Laura Sandys writes as an Epilepsy sufferer and chair of the APPG in parliament. The disease affects more than half a million people in the UK.
As a person with epilepsy, Chair of the All Party Parliamentary Group and Vice President of a national epilepsy charity, I believe it’s important to raise awareness of this condition. There are many concerns around this, and one of the focuses of National Epilepsy Week is to address the discrimination some people face daily. In the 21st century we cannot have a condition like epilepsy attracting so much stigma; it is the most common neurological condition in the UK, and affects more than half a million people. Sadly too many people experience exclusion and bullying because of the condition.
There are still many myths about epilepsy and how it affects people. Fear and ignorance has meant that some people with epilepsy have faced discrimination and been treated unfairly, not always out of malice. They have been unnecessarily prevented from taking part in events, activities and accessing services, ranging from sports to beauty therapies. People have also been needlessly stopped from taking part in activities by employers and being singled out by schools that do not understand their condition or take time to find out about it.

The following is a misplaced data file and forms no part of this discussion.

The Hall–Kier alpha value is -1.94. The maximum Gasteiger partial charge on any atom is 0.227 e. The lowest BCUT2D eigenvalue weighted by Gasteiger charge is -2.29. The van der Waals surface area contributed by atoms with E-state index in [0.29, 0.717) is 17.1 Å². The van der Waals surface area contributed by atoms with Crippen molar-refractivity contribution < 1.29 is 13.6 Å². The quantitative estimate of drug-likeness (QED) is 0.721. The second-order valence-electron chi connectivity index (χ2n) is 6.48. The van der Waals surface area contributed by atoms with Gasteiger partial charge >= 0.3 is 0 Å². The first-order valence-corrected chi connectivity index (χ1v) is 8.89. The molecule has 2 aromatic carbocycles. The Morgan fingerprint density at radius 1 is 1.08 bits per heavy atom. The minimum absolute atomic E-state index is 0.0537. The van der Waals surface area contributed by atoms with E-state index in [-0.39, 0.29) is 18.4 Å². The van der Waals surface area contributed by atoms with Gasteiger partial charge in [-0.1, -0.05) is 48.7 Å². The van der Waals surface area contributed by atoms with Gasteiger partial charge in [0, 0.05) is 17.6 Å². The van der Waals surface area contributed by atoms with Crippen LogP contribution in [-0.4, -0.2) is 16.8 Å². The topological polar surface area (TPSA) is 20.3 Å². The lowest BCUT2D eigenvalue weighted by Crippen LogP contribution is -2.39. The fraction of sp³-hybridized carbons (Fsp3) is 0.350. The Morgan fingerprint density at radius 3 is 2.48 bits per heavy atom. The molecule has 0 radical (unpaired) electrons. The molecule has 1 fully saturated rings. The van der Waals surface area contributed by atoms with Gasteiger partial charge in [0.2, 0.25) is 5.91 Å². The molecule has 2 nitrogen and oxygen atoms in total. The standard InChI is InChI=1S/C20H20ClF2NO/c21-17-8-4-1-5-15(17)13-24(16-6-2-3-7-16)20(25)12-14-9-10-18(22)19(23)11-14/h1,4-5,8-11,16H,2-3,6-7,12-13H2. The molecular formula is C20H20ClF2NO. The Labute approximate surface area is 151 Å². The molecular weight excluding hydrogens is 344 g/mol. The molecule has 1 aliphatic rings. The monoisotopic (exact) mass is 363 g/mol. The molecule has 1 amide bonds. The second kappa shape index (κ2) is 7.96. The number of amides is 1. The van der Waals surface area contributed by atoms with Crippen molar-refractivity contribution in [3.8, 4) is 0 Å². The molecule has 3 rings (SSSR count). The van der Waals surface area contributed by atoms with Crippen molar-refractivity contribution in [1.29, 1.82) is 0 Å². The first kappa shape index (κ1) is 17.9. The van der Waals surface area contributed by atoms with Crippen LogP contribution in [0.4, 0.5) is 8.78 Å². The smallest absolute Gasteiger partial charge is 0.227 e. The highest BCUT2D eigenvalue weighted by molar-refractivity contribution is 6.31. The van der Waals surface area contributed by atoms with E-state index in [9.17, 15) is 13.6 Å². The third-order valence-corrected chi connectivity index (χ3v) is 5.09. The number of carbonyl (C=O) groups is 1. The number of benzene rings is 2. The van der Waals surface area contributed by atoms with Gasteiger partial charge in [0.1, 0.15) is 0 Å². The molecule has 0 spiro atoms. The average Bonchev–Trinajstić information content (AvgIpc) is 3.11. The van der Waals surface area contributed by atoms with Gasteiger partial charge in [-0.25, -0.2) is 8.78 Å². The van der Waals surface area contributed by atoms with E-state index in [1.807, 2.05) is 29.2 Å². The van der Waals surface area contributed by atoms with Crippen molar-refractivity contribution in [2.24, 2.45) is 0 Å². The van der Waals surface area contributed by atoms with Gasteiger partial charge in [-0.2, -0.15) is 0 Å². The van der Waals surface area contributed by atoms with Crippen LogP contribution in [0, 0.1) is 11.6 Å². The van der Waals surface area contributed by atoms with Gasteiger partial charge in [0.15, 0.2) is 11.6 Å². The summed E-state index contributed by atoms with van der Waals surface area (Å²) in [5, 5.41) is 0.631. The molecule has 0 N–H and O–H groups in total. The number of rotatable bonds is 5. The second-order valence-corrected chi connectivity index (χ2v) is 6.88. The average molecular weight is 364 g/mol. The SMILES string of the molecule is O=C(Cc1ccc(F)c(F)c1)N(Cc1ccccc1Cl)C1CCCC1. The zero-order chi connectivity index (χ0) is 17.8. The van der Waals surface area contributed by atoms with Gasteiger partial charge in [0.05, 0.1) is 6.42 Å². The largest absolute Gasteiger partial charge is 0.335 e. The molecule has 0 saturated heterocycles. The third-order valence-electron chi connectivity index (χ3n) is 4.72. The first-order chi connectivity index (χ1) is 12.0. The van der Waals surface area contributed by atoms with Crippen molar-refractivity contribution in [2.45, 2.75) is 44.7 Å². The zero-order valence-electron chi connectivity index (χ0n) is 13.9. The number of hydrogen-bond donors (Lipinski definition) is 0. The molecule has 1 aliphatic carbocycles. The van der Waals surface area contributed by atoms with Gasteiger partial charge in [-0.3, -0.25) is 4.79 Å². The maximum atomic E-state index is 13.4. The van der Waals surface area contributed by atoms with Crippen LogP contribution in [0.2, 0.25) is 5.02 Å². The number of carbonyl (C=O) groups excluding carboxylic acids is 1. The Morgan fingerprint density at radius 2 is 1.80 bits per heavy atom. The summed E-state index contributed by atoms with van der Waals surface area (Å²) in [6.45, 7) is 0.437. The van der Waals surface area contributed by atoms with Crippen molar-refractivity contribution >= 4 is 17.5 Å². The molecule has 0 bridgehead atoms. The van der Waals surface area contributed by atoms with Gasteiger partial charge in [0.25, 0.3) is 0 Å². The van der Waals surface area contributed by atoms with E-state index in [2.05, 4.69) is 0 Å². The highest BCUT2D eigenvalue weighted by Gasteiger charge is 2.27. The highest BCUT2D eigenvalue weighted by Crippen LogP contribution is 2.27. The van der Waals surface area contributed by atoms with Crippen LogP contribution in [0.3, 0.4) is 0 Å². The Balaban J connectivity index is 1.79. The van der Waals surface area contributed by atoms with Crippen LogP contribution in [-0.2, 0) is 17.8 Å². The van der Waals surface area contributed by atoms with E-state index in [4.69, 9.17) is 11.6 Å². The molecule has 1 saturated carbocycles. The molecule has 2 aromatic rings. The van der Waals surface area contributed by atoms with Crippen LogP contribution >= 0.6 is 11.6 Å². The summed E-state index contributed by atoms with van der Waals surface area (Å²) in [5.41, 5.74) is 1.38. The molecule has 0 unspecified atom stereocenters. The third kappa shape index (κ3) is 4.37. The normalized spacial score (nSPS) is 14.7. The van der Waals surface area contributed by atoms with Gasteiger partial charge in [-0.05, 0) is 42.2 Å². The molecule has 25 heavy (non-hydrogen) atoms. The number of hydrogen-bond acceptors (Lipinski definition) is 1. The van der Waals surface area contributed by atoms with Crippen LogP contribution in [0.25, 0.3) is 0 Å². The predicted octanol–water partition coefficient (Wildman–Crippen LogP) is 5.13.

Some of these issues may sound trivial to people who have not faced this kind of discrimination, but epilepsy is a very social condition. For some people, seizures are not the worst thing about their condition. Not being able to drive, being turned down for a job or not being treated equally can have the greatest impact. As a society we do not stand for this type of discrimination in other medical conditions, and people with epilepsy should not stand for it either.
This shows why it’s so important to tackle the myths about epilepsy, pass on the correct information and challenge the misconceptions about the condition. A little bit of the correct advice can have a big effect, and I hope everyone will take some time this National Epilepsy Week to find out more about epilepsy.
Laura SandysMember of Parliament for South ThanetChair of the APPG for Epilepsy